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It seems improbable that it’s taken this long to make a movie about the life of legendary 1980s Detroit auto-entrepreneur John DeLorean.

"It's got cocaine, hot chicks, sports cars, bombed-out buildings, Margaret Thatcher, Ronald Reagan, FBI agents and hard-core drug dealers,” muses DeLorean’s only son, Zachary, who appears in the new film, “Framing John DeLorean,” which hits theaters Friday. Not to mention the gull-winged sports car that became a cultural icon in three “Back to the Future” movies.

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But in the end it took the passion of producer and lifetime DeLorean car junkie Tamir Ardon — with a little help from actor Alec Baldwin — to get the job done.

At the film’s premiere in Birmingham last month, Ardon reflected on his 15-year journey to make the docudrama, the remarkable coincidence that attracted superstar Baldwin to the project, and how the film resonates four decades after DeLorean dominated magazine covers as America’s most famous auto executive.

“One of the things most fascinating about John in relation to today is that he was the first (businessman) to truly brand himself,” said Ardon, who lives in Los Angeles. “He branded his name. The slogan for DeLorean Motor Co. was 'live the dream.' He was married to a supermodel, he looked glamorous, he had plastic surgery, the silver hair.

“He really epitomized the idea of branding himself before the likes of Trump and others.”

REVIEW: 'Framing John DeLorean' driven by ingenuity

Directed by Don Argott and Sheena Joyce and told in a documentary style with dramatic reenactments starring Baldwin and a supporting cast of top Hollywood character actors, “Framing John DeLorean" follows the man's meteoric rise through General Motors; his fairy-tale marriage to supermodel Cristina Ferrare, and the birth of his DeLorean dream car in war-torn Ireland.

It also traces his fall from grace through mounting losses, Thatcher’s cut-off of government subsidies, federal charges in Ronald Reagan’s War on Drugs and his conviction for embezzlement.

In DeLorean and his ambitious auto startup, there are echoes of Silicon Valley startup Tesla today.

“Elon Musk hates being compared to DeLorean,” Ardon says. “But he wants to make an ethical car just like John did. They both started with sports cars. Elon has exceeded what John accomplished. Hopefully, it doesn’t end in a drug bust.”

Ardon admits his obsession for all things DeLorean since he first laid eyes on the stainless-steel car as a 6-year old.

"This one was a special passion project I’ve been working on for 15 years," the veteran producer says. "It’s a hard story to tell."

But the film — which opens Friday at the Landmark Main Art Theater in Royal Oak, the Birmingham 8 and the Michigan Theater in Ann Arbor — is no hagiography. It’s a brutally honest look at DeLorean’s mercurial career.

The producers first approached Baldwin for the starring role after learning of his admiration for director Argott’s documentary “The Art of the Steal.” But it quickly became apparent that Baldwin, like Ardon, had a personal investment in DeLorean.

“In 2004, John DeLorean actually called Alec Baldwin out of the blue and told him he was working on his own future film and had hoped that Alec would play him,” Ardon says. “Clearly this was a passion play (by Alec). We got in touch with the people who do the make-up at 'Saturday Night Live,' and after one or two tests to make sure he could pull off the look, he was down to do it.”

"Saturday Night Live," of course, is where Baldwin became synonymous with his comic impersonations of President Donald Trump. But he melts into the role of DeLorean for reenactment scenes. He also comments in what Ardon calls “meta-scenes” on what motivated him for the DeLorean character.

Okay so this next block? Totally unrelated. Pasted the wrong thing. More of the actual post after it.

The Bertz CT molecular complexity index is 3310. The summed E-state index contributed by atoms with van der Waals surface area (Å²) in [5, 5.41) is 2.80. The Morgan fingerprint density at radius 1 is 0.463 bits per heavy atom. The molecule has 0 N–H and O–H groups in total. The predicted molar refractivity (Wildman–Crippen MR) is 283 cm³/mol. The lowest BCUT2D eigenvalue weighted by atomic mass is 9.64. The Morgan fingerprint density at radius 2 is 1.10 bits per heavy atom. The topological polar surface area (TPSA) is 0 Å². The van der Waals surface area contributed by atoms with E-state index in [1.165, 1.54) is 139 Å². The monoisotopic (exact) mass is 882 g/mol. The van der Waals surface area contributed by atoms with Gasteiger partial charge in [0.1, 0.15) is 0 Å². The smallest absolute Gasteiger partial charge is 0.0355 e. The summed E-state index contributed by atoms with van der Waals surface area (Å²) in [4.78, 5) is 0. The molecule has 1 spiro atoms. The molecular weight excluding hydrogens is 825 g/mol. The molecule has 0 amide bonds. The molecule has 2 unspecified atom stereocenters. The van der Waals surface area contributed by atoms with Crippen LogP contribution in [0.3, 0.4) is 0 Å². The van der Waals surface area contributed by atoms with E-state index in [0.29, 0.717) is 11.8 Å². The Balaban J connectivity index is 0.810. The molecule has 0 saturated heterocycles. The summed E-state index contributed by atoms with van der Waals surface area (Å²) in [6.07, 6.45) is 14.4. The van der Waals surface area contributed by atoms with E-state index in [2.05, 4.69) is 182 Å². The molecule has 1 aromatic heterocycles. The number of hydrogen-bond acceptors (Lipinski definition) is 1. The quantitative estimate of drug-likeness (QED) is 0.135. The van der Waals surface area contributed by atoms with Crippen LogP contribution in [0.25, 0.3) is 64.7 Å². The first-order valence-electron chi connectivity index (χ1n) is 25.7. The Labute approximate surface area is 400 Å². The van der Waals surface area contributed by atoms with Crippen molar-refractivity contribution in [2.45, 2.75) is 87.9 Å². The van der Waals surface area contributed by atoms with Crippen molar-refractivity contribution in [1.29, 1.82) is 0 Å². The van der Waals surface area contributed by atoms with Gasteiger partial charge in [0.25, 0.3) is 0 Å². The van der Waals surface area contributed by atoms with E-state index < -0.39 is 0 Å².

“He was someone who perverted a dream he had,” Baldwin says in the film.

Ardon says the actor’s stature and depth are essential to the film’s success. “He’s so intellectual — to pull off these behind-the-scenes meta-aspects. I don’t know if we would have been able to pull that off with any other actor.”

“Framing John DeLorean” also calls on the talents of veteran local journalists like Car and Driver’s Don Sherman and Automotive News’ Ed Lapham. They covered DeLorean and recount how a stainless-steel car originally targeted at the masses became an exotic affordable to only a few.

The car’s production struggles led a desperate DeLorean into the hands of a federal sting operation where he is entrapped soliciting drug money.

“We have interviews with people who have never spoken before,” Ardon says. “The undercover DEA agent, the FBI agent, and one of the prosecutors of the case. And the defense attorney — Howard Weitzman — who got John off (on) those charges.”

Then there is DeLorean’s son, who steals the show with his candid assessment of his father. Zachary is the collateral damage of DeLorean’s unethical pursuit of his ethical car, an obsession that led to his indictment on embezzling millions of dollars in investor funds.  

“Zachary is so raw and visceral,” Ardon says. “He didn’t hold back. He is why we have an R rating.”

Neither does the movie pull punches in presenting one of Detroit’s most controversial figures.

“(DeLorean) was the ultimate American dream. He grew up in the poor parts of Detroit — the son of an immigrant,” says Ardon, who befriended DeLorean in the last years before he died of a stroke in 2005. “John encompassed individualism during a time — especially here in Detroit —  when the idea of individualism wasn’t embraced. He was a maverick back then and, let’s be honest, there aren’t that many of those people today.”

Henry Payne is auto critic for The Detroit News. Find him at hpayne@detroitnews.com or Twitter @HenryEPayne. Catch “Car Radio with Henry Payne” from noon-2 p.m. Saturdays on 910 AM Superstation.

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